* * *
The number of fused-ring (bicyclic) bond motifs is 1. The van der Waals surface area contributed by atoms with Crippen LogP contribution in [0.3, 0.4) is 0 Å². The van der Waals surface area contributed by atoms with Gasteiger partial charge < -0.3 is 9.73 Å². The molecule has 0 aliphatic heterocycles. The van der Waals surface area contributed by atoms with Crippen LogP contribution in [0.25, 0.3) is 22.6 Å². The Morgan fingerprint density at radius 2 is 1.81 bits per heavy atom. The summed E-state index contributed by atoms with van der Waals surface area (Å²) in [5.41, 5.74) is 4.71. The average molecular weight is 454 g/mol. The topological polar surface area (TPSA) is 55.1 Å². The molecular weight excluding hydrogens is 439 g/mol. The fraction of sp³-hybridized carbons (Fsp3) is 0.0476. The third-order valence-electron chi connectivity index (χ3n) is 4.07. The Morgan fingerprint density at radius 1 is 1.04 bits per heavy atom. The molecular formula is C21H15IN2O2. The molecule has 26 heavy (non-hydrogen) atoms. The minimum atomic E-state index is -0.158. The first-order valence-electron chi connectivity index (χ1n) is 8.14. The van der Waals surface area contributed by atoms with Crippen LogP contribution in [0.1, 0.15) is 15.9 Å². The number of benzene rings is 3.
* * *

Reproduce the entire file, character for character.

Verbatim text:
The number of fused-ring (bicyclic) bond motifs is 1. The van der Waals surface area contributed by atoms with Crippen LogP contribution in [0.3, 0.4) is 0 Å². The van der Waals surface area contributed by atoms with Gasteiger partial charge < -0.3 is 9.73 Å². The molecule has 0 aliphatic heterocycles. The van der Waals surface area contributed by atoms with Crippen LogP contribution in [0.25, 0.3) is 22.6 Å². The Morgan fingerprint density at radius 2 is 1.81 bits per heavy atom. The summed E-state index contributed by atoms with van der Waals surface area (Å²) in [5.41, 5.74) is 4.71. The average molecular weight is 454 g/mol. The topological polar surface area (TPSA) is 55.1 Å². The molecular weight excluding hydrogens is 439 g/mol. The fraction of sp³-hybridized carbons (Fsp3) is 0.0476. The third-order valence-electron chi connectivity index (χ3n) is 4.07. The Morgan fingerprint density at radius 1 is 1.04 bits per heavy atom. The molecular formula is C21H15IN2O2. The molecule has 26 heavy (non-hydrogen) atoms. The minimum atomic E-state index is -0.158. The first-order valence-electron chi connectivity index (χ1n) is 8.14. The van der Waals surface area contributed by atoms with Crippen LogP contribution in [0.1, 0.15) is 15.9 Å². The number of benzene rings is 3.